From the middle 1890s to the early 1900s the melting pot of America was wincing under its huge infrastructure investments and was suffering the pains of a new frontier -an industrial economy. Shrewd but well positioned businessmen exploited the opportunity, masses of immigrants came from foreign and the farm lands converging for their opportunity. The supply on either side was great, but the demands, were greater.
In August I traveled to the San Juan Islands on the Washington coast. After two days by car and boat we landed at Rosario Resort, the early 1900’s home of ship builder Robert Moran (1863-1943). Built between 1906 and1909, Rosario Resort is a mansion of concrete and steel in the style of a nautical fortress.
Moran has a common middle class “rags to riches” story. One of eight siblings, Robert started in New York as a young machinist like his father, and then left the east coast in 1875 for Seattle. Arriving to a laborer’s job, he eventually found work as a ship’s engineer; his two brothers followed and together brought his mother and remaining five siblings.
Robert, Edward and Peter Moran established Moran Bros. Marine and Sawmill Machinery Co. in 1882 and renamed it The Moran Bros. Co. in 1890, a ship and engine business . By 1902 Moran Bros. Co. had evolved into a ship building empire and employed 1000 workers. . The Moran Brothers Company was the biggest employer in Seattle at that time. Just 27 years from landing in Seattle with 10 cents in his pocket, Robert Moran had founded a ship building business, been twice elected mayor of Seattle (one year terms), and awarded Navy contracts leading to his company building the Battleship USS Nebraska. 2
Concerning graft and aggressive business tactics, it should be noted that Navy contracts were repeatedly awarded to Moran’s company with the influence of friend Senator Watson Squire. However it would be unfair to assume unprincipled actions. While the details, if any, of the relationship or arrangement made with the Senator are unknown. Moran greatly profited from their friendship. However, supplying the Alaska Gold Rush shipping fleet, a reputation for hard work, low steel prices, and the substantial support of his brothers were more likely instrumental in his success. He had been in the right place at the right time.
At the peak of his career, Moran sold the company at forty-two years old, retired on the advice of his physician due to life threatening stress (and a life expectancy of six months). Moran purchased a parcel of land on Orcas Island in the San Juan chain and built his Rosario retreat. Ironically, he lived another 44 years and died at 86.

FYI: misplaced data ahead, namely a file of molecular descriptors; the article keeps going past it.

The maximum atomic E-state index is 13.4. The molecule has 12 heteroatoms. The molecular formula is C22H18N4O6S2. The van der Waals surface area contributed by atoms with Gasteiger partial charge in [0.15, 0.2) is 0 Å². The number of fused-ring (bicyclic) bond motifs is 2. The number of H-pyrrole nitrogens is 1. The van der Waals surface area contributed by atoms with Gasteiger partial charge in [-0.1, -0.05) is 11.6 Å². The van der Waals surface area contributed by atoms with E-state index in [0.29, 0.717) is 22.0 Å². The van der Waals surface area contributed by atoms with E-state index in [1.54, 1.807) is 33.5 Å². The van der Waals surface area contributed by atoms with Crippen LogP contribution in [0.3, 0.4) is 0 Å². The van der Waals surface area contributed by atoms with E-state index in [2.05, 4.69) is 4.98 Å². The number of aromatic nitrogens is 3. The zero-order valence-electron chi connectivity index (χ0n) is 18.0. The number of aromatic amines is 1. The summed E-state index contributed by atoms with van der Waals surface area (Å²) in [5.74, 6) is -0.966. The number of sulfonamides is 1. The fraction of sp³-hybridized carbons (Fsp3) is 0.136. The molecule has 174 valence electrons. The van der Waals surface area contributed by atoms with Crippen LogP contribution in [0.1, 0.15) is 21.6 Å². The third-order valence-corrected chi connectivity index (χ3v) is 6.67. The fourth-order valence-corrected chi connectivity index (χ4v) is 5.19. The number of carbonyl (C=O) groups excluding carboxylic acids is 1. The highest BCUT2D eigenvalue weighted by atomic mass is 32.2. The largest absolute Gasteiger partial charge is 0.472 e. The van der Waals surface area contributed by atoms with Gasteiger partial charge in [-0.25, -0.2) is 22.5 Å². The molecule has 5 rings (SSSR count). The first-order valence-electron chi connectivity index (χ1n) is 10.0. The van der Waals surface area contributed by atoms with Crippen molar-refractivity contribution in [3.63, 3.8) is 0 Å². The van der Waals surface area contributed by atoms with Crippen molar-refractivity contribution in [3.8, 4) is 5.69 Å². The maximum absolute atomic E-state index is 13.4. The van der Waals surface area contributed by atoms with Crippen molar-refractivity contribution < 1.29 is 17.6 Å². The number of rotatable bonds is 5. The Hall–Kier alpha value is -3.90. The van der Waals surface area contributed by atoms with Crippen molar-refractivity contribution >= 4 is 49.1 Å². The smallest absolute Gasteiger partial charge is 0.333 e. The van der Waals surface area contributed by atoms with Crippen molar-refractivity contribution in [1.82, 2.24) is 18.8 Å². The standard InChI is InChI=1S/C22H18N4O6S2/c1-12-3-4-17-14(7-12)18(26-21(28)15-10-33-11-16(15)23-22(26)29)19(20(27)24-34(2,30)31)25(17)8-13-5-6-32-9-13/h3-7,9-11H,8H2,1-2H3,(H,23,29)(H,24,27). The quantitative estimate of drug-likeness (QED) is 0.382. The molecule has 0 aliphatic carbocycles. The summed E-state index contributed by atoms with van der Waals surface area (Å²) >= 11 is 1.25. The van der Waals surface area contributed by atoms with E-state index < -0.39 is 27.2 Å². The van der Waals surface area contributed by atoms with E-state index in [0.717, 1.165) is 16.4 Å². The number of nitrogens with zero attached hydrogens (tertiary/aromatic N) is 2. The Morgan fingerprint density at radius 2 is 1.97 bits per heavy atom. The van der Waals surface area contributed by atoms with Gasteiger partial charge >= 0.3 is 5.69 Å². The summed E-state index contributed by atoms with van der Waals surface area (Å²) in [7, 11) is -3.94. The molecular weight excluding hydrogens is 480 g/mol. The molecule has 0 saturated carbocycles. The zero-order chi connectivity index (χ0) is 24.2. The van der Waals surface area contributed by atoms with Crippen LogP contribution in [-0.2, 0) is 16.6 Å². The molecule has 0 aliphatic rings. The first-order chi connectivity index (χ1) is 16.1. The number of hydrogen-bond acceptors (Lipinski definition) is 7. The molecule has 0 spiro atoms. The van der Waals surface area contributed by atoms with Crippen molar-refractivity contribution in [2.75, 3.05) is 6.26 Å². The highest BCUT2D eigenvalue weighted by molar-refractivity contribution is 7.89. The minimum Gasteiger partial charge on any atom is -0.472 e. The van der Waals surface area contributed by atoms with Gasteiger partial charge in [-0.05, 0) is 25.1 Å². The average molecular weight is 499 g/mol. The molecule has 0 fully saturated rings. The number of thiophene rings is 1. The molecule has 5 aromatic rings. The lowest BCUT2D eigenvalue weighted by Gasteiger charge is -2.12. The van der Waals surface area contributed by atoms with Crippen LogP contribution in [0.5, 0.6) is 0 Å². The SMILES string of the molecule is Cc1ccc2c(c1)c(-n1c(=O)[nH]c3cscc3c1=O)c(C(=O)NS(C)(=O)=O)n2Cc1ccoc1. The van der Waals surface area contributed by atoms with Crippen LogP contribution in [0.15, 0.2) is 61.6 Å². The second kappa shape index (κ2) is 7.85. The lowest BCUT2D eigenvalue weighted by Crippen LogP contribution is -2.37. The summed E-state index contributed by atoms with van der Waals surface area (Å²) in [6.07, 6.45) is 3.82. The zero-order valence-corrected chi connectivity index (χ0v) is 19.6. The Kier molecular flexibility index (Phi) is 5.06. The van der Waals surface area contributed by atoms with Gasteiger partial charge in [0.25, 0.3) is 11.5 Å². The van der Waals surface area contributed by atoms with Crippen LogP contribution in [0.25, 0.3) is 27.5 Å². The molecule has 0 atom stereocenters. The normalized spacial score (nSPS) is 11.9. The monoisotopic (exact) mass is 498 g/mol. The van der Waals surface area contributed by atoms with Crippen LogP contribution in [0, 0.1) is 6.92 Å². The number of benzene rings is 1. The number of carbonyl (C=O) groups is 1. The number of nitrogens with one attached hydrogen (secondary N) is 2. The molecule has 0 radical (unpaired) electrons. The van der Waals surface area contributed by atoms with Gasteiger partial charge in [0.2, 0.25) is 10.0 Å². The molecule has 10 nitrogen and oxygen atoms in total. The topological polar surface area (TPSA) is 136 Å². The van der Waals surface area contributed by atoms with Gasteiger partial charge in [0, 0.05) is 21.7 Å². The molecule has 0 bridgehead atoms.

Moran’s is a story indicative of many people during his time. Although history seems to focus on the highest and most prolific characters, many similar stories of a lesser extreme, like Moran’s, are mostly known regionally and have their historical place in states, cities and counties. From 1860 to 1890 manufacturing replaced agriculture as the leading source of economic growth. Railroads, steel mills, mines and oil companies needed expansive infrastructures to transport, process the natural resources being extracted and then deliver raw materials or finished goods to other industries. For these large projects, modern technologies and machines were unavailable or yet to be invented. However, muscle and sweat was in good supply from immigrants and a growing urban population. Masses of unskilled immigrant laborers were eager for jobs. Soon that eagerness and labor supply was clouded by insufficient pay and dangerous working conditions. All this while so called business moguls, robber barons and tycoons of the “ Gilded Age” (1878-1889) were criticized for their lavish living as the masses suffered a meager existence. The conflict between business, labor interests and burgeoning economic development had begun.
Workers attempting to organize to improve their working conditions and wages faced many challenges. Illiteracy, language barriers and cultural suspicions kept the underemployed hordes from organizing with any momentum. Add to this collusion between elected officials and large employers; the collective protests were met with sanctioned violence and the hiring of replacement workers. With economic depressions in 1873 to 1879 and 1893 to 1897, scrambling employers and employees reorganized the work force and, as a result, deflating the labor movement’s fledgling membership.